Farmer Focus: Get involved in your industry beyond the yard gate

It has been a big week for me, as I stepped down from my roles within Federated Farmers (New Zealand’s equivalent of the NFU).

In 2004, I followed some ex-Young Farmers friends to a local Federated Farmers meeting and, as happens in all farmer groups, I soon found myself with a job.

About the author

David Clark
Farmer Focus writer
David Clark runs a 463ha fully irrigated mixed farm with his wife Jayne at Valetta, on the Canterbury Plains of New Zealand’s south island. He grows 400ha of cereals, pulses, forage and vegetable seed crops, runs 1,000 Romney breeding ewes and finishes 8,000 lambs annually.
Read more articles by David Clark

First, as an arable industry vice-chairman for our province of mid-Canterbury for three years, followed by eight years as arable chair and six as national arable council vice-chair. This overlapped with three years as provincial vice-president, and Thursday marked the end of my three-year term as president of mid-Canterbury.

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It has been a huge privilege to be able to serve our fellow farmers over this time. We have dealt with various crisis, earthquakes, floods, snowstorms, mycoplasma bovis and its eradication, biosecurity incursions, milk and arable crop price peaks and crashes.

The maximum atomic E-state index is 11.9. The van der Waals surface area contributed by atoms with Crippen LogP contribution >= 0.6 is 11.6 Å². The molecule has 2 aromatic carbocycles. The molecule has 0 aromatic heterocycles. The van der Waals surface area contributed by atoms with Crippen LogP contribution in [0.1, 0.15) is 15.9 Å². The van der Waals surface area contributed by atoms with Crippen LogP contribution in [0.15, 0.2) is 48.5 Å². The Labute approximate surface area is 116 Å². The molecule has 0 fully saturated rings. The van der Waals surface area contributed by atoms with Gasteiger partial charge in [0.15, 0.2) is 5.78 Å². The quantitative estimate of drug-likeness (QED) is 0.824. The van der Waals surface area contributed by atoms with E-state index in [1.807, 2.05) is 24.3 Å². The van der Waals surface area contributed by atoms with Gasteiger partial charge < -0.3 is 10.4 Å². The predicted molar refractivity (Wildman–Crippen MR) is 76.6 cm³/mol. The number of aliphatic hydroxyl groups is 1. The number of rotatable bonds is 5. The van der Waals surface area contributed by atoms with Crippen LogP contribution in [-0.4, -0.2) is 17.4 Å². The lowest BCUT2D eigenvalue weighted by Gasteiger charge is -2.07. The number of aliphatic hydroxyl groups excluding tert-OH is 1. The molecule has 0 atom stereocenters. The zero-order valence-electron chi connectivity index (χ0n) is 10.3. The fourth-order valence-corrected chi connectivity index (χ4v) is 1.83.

Over this time, I have had interactions with ministers and directors of government agencies, industry chairs and executives, and countless farmers.

The greatest privilege was being taken into a farmer’s confidence in their hour of need and trying to provide practical help or policy advice; or in receiving farmer feedback to inform our stance as we take an advocacy position on their collective behalf.

For me, it’s been a blast. Getting to know people from all over New Zealand, seeing how the big machine of government works, having (some) influence over those processes, and travelling to Australia, the US and Malaysia.

As farmers, it is easy to become blinkered within the farm boundary, be isolated from policy or frustrated by the influence of that legislative direction.

Federated Farmers has been an opportunity to broaden my horizons, to shoulder into the scrum with my fellow farmers, or lift them out of the mud in their time of need.

It has also been the chance to be a voice for farming and tell our story within our wider society.

I write these words to encourage each of you to get involved in your industry beyond the yard gate. I wouldn’t have missed it for the world, but I’m a working farmer at heart, happy to have now done my bit and passed the baton on.

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